CFOA is concerned that local emergency fire and rescue services across the country face further significant budget cuts in the provisional Local Government Finance Settlement announced yesterday. The headline figures show that central government funding to stand-alone fire and rescue authorities will fall in cash terms by an average of 22% in the next four years. This is on top of an average funding cut of 22% (in real terms) since 2010 and concern expressed in the recent independent watchdog report by the National Audit Office report on the financial sustainability of Fire and Rescue Services, which stated that ‘capacity to respond to major incidents might be compromised by further funding reductions.’
The CFOA Presidential team met yesterday with the Department of Communities and Local Government and the Local Government Association to discuss the settlement. As you can imagine we are still in the early stages of understanding the specifics of the settlement including the assumptions DCLG have used to offset the grant reductions with increased income from business rates and council tax. We will be scrutinising it closely and will seek further discussions with Ministers and the Department in the near future.
CFOA President Paul Hancock made it clear in his evidence to the Public Accounts Committee two weeks ago that there will be an inevitable impact upon local and national resilience of further budget cuts of this magnitude.
Speaking today Paul said;
“Although the services have been making efficiencies in both non-frontline and frontline services, including reducing the number of senior managers, changing shift patterns and changing the way they work through increased collaboration with other services such as health and police, there is a fast approaching limit to what can be achieved without a more direct and visible impact on local, and by extension national resilience.”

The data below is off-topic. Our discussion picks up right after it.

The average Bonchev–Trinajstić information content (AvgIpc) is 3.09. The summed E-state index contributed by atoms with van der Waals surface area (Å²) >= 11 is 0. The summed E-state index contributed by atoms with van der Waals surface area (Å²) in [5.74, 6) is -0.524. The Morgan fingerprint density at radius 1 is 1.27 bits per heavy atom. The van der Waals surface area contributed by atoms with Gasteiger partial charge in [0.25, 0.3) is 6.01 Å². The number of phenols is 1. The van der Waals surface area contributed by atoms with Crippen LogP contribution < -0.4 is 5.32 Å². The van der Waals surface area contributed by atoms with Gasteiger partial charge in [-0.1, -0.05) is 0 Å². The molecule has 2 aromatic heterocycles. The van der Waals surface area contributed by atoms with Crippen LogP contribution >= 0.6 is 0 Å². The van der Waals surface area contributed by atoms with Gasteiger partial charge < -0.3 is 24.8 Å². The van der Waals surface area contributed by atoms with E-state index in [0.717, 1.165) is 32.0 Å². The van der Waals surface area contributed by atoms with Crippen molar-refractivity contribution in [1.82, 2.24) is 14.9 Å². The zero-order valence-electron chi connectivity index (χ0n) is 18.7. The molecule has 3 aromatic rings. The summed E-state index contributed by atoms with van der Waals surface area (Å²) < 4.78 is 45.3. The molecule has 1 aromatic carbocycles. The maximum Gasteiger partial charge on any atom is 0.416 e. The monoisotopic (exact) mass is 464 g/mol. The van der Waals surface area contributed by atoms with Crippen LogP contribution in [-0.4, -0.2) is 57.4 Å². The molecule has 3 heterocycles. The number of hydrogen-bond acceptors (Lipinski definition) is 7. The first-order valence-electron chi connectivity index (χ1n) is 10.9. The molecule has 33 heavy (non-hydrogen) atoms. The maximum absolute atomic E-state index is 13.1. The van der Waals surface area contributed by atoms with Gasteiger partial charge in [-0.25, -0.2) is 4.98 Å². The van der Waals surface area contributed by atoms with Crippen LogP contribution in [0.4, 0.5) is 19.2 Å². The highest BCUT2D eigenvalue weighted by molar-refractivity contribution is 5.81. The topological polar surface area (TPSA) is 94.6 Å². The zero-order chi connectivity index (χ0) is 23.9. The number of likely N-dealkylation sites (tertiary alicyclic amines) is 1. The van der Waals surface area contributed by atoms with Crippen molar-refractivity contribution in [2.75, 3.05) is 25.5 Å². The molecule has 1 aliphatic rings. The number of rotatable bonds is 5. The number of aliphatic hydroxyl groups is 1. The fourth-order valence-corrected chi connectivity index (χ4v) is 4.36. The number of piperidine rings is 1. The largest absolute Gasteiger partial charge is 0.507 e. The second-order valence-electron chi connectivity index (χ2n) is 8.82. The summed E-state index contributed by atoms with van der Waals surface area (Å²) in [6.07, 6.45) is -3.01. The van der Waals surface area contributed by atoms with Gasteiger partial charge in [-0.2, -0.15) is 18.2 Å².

The recent flooding in Cumbria and more broadly across the north of the UK saw fire and rescue services at their very best. CFOA played a pivotal role in the coordination of a huge number of resources, the majority of which are not given specific funding as National Resilience Assets. All these, and the expertise and resources used to advise, plan and coordinate the response could be impacted by these further significant cuts.
Fire and rescue services will continue to do all they can to provide the high quality emergency services that the public expect and deserve. Despite the funding reductions CFOA will continue to support fire and rescue services so that they can maintain a safe, effective and trusted emergency response alongside their vital prevention and protection work that helps build safer and healthier communities.